Chandos continues their excellent line of re-recordings with THE FILM MUSIC OF BERNARD HERRMANN. The generous 77-minute album contains two long suites from Herrmann’s groundbreaking score for CITIZEN KANE (1941) and HANGOVER SQUARE (1945). Many fans complained on the message boards about the inclusion of yet another KANE suite. To a certain extent I see their point, but the dark tone of the two scores go well together. And when the music is of this caliber, it’s hard to dispute any conductor wanting to tackle Herrmann, no matter the score.
The big draw for many fans will be the HANGOVER SQUARE suite, which, as far as I can tell, is receiving its premiere legit release. The film noir stars Linda Darnell, George Sanders, and Laird Cregar as a composer-pianist who suffers from bouts of amnesia and is suspected of murder. The piano obviously plays a big role in the story and an equally big part in the score. From the soaring strings of “Fame” to the brutal music of “Murder” and “The Bonfire,” the score contains Herrmann’s trademark harmonies and short rhythmic motifs.
The suite concludes with a rare recording of the 11-minute Concerto Macabre for piano and orchestra. Due to the success of Richard Addinsell’s Warsaw Concerto, written for the film DANGEROUS MOONLIGHT, producers were quick to add short concertos to their films. Though the practice started in Britain, it crossed the pond to Hollywood films such as SPELLBOUND and HANGOVER SQUARE. The piece was based on themes and motifs from the score and accompanies the final scene of the film as Cregar’s pianist plays the concerto as flames engulf him. While the concerto has been recorded before, Martin Roscoe elicits every bit of drama from the piece with his excellent playing.
The generous 49-minute KANE suite encompasses nearly all the music that can be found in full recordings of the score. From its eerie opening chords to its dramatic finale, the score is one of the all-time greats in film music. For all of Herrmann’s later experiments, few scores equal the quality of KANE, which remains a bold, fresh score in many ways.
All the major cues are there. From the delicate beauty of the snow picture and the boisterous music that underscores the newspaper scenes to the theme and variations accompanying the montage and dissolution of Kane’s marriage.
For me, the success of any KANE recording rests with “Salammbo’s Aria.” This fiendishly difficult soprano aria is sung in the film by Kane’s former mistress and new wife. It was composed in a higher key so that the music would sound above and beyond what she could handle. And the aria challenges even some of the top tier sopranos of our day, including Renee Fleming and Kiri Te Kanawa. Orla Boylan is missing the creamy vocal quality that I prefer, but I’ll forgive that when the orchestral playing is this good. The timpani and lower strings supply weight to this interpretation of the aria that I haven’t heard in other versions and the French horn rips at the end (my favorite part) send shivers up my spine. The aria ends too deliberately for my tastes but it’s a worthy recording of a piece that should be a staple of the soprano repertoire, at least for those few singers that have the chops for it.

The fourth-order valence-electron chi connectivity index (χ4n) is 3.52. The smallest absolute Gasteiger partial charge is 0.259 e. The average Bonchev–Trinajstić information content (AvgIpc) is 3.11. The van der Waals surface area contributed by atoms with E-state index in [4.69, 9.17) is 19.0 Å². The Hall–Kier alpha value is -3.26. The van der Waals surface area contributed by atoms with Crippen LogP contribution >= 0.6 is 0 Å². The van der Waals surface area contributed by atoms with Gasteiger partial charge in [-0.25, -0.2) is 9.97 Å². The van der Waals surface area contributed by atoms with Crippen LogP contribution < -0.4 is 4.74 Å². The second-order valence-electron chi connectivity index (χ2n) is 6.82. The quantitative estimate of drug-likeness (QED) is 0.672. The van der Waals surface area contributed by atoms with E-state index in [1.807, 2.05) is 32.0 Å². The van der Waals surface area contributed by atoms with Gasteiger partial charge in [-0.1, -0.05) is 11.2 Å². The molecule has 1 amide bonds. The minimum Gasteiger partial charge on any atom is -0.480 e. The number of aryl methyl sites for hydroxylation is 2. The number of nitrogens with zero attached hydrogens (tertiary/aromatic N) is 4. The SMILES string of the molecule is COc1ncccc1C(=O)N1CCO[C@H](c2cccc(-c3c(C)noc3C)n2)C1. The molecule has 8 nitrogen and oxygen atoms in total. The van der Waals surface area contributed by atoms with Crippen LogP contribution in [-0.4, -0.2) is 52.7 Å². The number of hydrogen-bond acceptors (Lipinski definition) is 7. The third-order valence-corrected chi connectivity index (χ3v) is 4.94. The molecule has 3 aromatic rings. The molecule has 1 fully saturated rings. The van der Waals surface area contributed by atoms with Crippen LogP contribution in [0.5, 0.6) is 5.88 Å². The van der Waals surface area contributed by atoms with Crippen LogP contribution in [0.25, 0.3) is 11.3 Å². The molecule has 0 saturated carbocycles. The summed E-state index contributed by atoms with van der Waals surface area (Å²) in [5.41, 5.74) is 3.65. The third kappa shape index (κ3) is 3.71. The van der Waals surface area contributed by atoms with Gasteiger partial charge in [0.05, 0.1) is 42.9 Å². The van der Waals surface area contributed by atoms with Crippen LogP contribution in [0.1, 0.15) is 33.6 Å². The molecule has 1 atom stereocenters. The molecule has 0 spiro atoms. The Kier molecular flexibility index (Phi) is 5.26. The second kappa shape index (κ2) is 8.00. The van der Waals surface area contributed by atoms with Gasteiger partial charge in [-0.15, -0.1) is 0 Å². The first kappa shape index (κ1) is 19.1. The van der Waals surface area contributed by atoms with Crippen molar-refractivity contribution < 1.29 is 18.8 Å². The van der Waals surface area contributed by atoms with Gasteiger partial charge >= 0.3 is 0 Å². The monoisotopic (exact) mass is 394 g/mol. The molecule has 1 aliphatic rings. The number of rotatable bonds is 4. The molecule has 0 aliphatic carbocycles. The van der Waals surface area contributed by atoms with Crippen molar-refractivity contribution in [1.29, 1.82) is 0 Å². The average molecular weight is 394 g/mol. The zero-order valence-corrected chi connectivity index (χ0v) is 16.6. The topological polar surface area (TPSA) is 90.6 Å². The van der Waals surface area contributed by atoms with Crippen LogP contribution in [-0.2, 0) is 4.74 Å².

Stephen Hogger has done an excellent job arranging the two scores from the original manuscripts. Since so many of the cues are short, especially in KANE, they are grouped in lengthier tracks. This might be frustrating if you’re looking for a particular cue, but it gives the album a fluidity that it might have otherwise lacked. Gunther Kogenbehn’s liner notes are informative but don’t offer much in the way of new information and little in-depth discussion of the music.
Rumon Gamba and the BBC Philharmonic perform with their usual energy and impeccable attention to detail. While I could quibble with some of the rubato and slower tempo choices, Gamba’s handling of the music is up to his usual level of excellence. Once again, the Chandos engineers have given us a vibrant recording that brings out new details in Herrmann’s music, with particular attention to the lower registers that gives the music a welcome depth. Listen to the CD with headphones for an even greater level of appreciation.
If you’ve never heard either of these scores, THE FILM MUSIC OF BERNARD HERRMANN is a good place to start. Even if you have heard them, you’ll more than likely unearth new musical gems. A worthy addition to the Herrmann catalog.